It’s been nearly one month since the coronavirus pandemic led to school closures and teleworking. With most schools closed for the remainder of the academic year, parents are left with the dual responsibility of teacher and employee.
“Times have greatly changed and now everyone is trying to adjust to a new reality,” said Bethesda therapist Carol Barnaby, MSW, LCSW. “I have heard from many patients who feel that they are currently a bad parent, worker, and spouse.”
“Couples are fighting daily about whose career is more important in regards to who will watch the children during conflicting conference calls,” continued Barnaby. “Others feel bad that their children are on their own all day while they are locked in a room working.”
For those who are struggling with this balancing act, reality testing your self-expectations can offer relief, suggests Barnaby.
“Is it realistic to expect that you are going to be able to conduct business as usual while you have toddlers needing constant entertainment, school children who need school help or are fighting over devices or teens who want to sleep all day and stay up all night?” Barnaby asks. “The answer is no, it is not realistic. In normal times we would not expect someone to watch their toddler while trying to conduct business meetings. We would think that it was an absurd expectation.”
Distance learning with children while simultaneously working from home is a new experience for most. Parents cannot work, teach and parent all at once. “Parents and children should develop a flexible schedule and specify locations for each to do their work,” said Jerome Short, Ph.D. Associate Professor of Psychology, George Mason University. “Parents should discuss with their work colleagues the specific times each day they can do work-related communications.”
Since the usual boundaries that separate settings and activities throughout the day are absent, it’s important to create them, advises psychologist Stacie B. Isenberg, Psy.D. “Set hours for school or work and hours for leisure and family time,” she said. “This allows for quality time and experiences in each camp. Of course the ability to do this will depend upon the age of your children and the type of work you do.”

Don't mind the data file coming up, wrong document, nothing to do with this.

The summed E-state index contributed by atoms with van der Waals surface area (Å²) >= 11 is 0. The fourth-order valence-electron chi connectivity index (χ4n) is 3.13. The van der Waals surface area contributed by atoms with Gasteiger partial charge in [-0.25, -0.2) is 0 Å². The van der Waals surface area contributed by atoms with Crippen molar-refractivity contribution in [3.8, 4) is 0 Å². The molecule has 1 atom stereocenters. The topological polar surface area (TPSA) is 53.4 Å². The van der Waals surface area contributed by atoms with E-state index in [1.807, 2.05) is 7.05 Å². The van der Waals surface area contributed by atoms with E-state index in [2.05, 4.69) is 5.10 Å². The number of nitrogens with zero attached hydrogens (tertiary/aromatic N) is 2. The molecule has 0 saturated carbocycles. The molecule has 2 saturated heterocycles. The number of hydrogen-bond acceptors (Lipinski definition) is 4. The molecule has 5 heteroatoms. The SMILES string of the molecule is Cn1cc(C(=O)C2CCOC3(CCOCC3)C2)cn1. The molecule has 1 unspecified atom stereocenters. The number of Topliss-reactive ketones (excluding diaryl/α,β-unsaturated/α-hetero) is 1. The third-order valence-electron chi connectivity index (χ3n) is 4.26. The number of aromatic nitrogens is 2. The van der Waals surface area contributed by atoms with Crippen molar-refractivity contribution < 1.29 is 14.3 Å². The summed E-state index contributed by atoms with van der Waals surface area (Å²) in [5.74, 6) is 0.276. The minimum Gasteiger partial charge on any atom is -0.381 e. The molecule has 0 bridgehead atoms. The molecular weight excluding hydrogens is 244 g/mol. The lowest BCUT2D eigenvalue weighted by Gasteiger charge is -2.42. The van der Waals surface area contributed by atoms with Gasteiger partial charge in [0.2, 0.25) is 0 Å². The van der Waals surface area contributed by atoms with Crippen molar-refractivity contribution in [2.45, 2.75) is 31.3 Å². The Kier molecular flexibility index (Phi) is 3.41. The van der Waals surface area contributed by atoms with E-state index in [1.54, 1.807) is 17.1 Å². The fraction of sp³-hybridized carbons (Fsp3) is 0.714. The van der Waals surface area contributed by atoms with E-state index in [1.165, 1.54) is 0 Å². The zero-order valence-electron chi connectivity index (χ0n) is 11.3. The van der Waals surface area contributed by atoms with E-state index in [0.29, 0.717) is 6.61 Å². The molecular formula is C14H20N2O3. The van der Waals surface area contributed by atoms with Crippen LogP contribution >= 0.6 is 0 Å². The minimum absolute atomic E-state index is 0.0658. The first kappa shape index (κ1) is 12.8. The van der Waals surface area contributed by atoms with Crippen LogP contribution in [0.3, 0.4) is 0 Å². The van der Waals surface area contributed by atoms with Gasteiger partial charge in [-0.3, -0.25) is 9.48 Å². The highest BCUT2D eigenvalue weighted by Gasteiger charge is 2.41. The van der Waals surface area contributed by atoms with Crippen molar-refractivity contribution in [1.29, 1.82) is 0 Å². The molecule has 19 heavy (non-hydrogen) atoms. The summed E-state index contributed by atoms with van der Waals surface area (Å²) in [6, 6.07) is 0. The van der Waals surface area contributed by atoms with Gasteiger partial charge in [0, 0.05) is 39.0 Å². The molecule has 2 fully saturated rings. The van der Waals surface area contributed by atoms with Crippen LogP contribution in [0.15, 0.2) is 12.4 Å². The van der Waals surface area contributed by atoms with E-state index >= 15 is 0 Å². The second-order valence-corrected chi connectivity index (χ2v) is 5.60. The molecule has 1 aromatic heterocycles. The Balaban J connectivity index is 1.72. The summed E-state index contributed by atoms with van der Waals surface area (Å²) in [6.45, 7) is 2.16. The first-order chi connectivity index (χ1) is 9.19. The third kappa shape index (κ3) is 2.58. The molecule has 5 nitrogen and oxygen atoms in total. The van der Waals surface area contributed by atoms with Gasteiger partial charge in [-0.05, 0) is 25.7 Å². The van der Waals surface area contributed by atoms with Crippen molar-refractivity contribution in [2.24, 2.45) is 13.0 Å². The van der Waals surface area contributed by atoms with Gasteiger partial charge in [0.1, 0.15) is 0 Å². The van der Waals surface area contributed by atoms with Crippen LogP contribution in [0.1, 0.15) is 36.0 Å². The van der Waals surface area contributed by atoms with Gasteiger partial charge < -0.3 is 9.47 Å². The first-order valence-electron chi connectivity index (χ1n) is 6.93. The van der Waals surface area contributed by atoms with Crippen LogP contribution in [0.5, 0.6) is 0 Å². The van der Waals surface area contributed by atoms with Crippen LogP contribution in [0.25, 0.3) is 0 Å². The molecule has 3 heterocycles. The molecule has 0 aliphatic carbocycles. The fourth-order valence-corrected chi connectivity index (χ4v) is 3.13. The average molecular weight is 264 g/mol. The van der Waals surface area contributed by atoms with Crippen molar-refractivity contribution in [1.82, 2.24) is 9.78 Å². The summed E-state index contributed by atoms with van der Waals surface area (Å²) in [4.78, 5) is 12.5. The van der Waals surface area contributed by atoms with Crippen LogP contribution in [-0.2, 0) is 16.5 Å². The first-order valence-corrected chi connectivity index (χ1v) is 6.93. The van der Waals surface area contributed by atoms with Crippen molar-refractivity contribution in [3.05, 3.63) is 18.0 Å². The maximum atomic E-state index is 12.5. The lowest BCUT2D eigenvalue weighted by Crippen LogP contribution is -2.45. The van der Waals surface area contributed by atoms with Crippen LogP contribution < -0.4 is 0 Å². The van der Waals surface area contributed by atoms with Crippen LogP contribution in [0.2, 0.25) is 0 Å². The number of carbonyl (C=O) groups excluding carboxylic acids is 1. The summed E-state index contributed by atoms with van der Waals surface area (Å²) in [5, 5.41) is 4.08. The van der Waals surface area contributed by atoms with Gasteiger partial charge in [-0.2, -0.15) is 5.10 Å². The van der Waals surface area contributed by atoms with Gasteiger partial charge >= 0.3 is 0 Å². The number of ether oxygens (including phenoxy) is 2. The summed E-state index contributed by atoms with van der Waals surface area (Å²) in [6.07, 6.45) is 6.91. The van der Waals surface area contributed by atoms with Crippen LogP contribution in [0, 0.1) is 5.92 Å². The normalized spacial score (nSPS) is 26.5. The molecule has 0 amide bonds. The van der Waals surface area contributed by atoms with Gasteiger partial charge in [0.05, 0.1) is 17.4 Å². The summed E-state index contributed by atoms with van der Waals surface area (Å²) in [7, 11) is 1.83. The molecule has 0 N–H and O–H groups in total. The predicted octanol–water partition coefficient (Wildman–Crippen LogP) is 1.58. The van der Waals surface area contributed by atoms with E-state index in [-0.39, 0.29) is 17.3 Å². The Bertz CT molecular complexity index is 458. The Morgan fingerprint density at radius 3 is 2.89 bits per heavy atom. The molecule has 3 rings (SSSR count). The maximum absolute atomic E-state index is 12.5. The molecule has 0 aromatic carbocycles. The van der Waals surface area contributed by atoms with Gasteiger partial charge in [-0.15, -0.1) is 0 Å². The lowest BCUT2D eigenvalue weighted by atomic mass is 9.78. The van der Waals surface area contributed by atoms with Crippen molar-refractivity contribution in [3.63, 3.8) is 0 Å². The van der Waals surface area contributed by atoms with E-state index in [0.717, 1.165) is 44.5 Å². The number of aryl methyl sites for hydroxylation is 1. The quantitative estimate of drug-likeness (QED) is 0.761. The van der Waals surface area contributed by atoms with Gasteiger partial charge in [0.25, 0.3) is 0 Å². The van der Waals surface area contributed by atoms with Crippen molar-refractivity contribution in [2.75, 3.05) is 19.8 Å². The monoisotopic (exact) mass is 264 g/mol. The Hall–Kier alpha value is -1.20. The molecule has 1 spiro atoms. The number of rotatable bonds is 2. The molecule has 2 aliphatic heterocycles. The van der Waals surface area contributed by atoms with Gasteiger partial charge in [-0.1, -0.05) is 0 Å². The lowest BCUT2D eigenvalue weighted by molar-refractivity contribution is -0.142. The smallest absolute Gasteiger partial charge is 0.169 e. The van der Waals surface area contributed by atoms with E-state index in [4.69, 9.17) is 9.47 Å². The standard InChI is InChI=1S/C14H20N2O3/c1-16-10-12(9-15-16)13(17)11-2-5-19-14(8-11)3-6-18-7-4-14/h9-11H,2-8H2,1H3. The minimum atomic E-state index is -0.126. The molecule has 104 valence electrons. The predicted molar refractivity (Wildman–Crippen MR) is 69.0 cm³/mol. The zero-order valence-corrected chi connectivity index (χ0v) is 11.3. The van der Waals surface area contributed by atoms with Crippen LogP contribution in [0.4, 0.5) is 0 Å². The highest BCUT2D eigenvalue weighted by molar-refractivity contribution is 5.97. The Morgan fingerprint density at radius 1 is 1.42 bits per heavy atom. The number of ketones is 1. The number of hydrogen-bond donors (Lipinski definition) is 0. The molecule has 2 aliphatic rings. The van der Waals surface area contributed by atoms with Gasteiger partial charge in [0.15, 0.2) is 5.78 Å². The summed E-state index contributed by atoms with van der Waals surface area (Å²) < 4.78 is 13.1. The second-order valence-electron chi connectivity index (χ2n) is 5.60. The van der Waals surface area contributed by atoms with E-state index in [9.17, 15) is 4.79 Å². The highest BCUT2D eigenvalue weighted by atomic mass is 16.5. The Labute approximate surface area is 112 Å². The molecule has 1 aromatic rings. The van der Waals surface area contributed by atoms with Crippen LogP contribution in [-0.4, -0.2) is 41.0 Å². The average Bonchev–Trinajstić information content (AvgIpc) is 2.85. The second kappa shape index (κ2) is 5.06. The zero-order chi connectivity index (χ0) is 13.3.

“Communicate about times when quiet and lack of interruption is essential, and clearly distinguish from times when you are available for questions and helping your child,” continued Isenberg. “Identify specific activities that your kids can do on their own [such as] drawing, reading and throwing a tennis ball against outdoor steps.”
Once a routine or schedule is established, writing and posting can create organization, says Barnaby. “This will allow children to interrupt parents less and to know when it is a good time to seek help,” she said. “It will also give them a plan for their days.”
If possible, designate a workspace for each family member, suggests Isenberg. “In order to stay organized and feel in control of your work, it is important to have your own work area in which to keep your belongings,” she said.
Scheduling time for physical activity can help minimize the impact of not having access to playgrounds, movie theaters and museums. “Have exercise time every day,” said Isenberg. “Not only is it good for your overall health, but it helps with mood and we all need a little extra moving and stretching from all of the sitting in front of computer screens.
“Even if you don't have much space, getting outside every day is therapeutic. The sunshine, fresh air, and change of scenery will help everyone decompress and improve their moods.”